gianni 05.05.15 at 12:24 am

Ron Haskins is a hack, not a legitimate researcher. This sort of sleight-of-hand pervades his work, such that anything based on that work – especially his statistics – should be held under great scrutiny before being repeated.

As for David Brooks, well, isn’t the whole culture and anarchy thing getting old by now?


gianni 05.05.15 at 12:31 am

Anarcissie – many liberals hold on to the utopian notion that with a good welfare state, and maybe some ancilliary policies like child care, you can have capitalism with minimal to no class stratification.


engels 05.05.15 at 12:59 am

‘many liberals hold… you can have capitalism with… no class stratification’

In Britain in 90s we were told we already had it!


Anarcissie 05.05.15 at 1:30 am

gianni 05.05.15 at 12:31 am @ 25 —
How can you have capitalism without a class system? You have to have at least two classes, a capitalist class which privately owns and controls the means of production, and a working class, whose labor power the capitalist class exploits. You can pretend not to have a class system, where the capi go around being just folks — I’ve been in companies that went in for that form of theater — but when push comes to shove you find out that things are actually very much otherwise.


Rich Puchalsky 05.05.15 at 1:45 am

“You have to have at least two classes, a capitalist class which privately owns and controls the means of production, and a working class, whose labor power the capitalist class exploits.”

I think that’s kind of antiquated. Look at the Corey Robin post on Baltimore then vs Baltimore now: those in power used to use their power to force people to work, now they force people not to work. It’s fundamentally not labor power being exploited any more, and labor power is not the base on which society depends. Society is just as happy to have people doing make-work that doesn’t really produce anything: exploitation is much more about simply keeping people in the social relationship of worker to boss than it is about actually extracting labor.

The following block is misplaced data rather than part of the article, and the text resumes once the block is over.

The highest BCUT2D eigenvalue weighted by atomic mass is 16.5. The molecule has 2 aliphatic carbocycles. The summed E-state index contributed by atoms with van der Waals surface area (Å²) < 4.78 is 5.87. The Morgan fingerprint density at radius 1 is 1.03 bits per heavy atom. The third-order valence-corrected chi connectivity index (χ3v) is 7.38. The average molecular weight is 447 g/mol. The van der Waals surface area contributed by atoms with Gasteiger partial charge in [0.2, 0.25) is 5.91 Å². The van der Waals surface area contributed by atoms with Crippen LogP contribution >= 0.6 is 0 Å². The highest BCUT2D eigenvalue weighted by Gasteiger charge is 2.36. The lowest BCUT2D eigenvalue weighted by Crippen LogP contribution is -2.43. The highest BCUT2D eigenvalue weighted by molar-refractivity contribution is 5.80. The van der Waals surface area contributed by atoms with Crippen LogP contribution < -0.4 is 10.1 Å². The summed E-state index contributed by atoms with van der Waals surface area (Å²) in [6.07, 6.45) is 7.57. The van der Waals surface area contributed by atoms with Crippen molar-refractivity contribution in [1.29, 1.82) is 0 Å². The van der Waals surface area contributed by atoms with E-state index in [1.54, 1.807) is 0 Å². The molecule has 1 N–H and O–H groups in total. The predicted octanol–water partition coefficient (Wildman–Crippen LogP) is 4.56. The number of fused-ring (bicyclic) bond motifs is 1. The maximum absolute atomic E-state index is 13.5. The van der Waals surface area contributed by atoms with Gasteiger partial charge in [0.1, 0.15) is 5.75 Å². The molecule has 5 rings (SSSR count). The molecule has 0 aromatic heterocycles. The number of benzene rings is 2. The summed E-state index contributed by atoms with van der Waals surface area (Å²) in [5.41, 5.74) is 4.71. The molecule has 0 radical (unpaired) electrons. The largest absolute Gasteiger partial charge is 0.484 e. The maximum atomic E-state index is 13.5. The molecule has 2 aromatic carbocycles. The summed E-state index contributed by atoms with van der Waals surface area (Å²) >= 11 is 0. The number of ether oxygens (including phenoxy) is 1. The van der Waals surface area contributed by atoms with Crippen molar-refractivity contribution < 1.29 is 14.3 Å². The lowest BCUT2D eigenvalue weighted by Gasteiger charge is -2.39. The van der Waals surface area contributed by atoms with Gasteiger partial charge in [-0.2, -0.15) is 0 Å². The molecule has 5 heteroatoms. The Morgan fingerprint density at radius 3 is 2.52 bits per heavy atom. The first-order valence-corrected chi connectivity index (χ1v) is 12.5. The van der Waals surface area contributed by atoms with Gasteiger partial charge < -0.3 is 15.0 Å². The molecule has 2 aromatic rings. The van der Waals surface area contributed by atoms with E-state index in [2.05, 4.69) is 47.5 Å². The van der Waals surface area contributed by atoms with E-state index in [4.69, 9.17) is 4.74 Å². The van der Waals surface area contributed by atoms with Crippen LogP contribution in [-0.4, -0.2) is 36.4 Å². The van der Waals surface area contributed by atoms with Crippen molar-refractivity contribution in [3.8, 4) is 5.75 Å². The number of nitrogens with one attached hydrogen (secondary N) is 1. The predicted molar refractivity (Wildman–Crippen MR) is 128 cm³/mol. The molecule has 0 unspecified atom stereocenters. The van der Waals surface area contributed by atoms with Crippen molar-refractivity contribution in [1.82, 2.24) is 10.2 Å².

Anarcissie 05.05.15 at 3:00 am

A few questions occur to me, then. By what means does the ruling class stay in power, if it no longer commands the means of production? What are the 120 million full-time and 20 million or so part-time allegedly employed people actually doing? These are not rhetorical questions.


Rich Puchalsky 05.05.15 at 3:13 am

I doubt whether ruling classes ever generally stayed in power because they commanded means of production, but in any case our current ruling class commands the means of distribution (i.e. the financial system), and the means of violence.

A fraction of those employed people are actually producing needed goods and services. A lot of them are satisfying elite appetites for luxury services and taking the place of slaves, servants etc. And a lot of them are occupying make-work positions that serve to give them social status rewards over those unemployed, and thus cement the system together: they’ll defend their jobs against those below them, the unemployed will struggle to join them or become “valid” targets for police repression etc.


Joshua Holmes 05.05.15 at 3:57 am

***Joshua Holmes: “To wit, most of the poor aren’t able to work.”

Geez, it couldn’t be racism, could it? Not in the 21st century.***

From Brooks? Maybe. Let me try a little charity, though. He doesn’t know any actual poor people, and his circle is full of entrepreneurs, executives, bankers, high-falutin’ lawyers, Senators, and so on. These folks all work damn hard. In fact, in modern America, the elite are far less likely to be lazy inbred scions of wealth and much more likely to be “always on” pathologically-obsessive workaholics. He sees the hard work, sees the success, and can’t figure out why the poor don’t just work harder. He’d deliver the same lecture to Appalachian whites and urban blacks.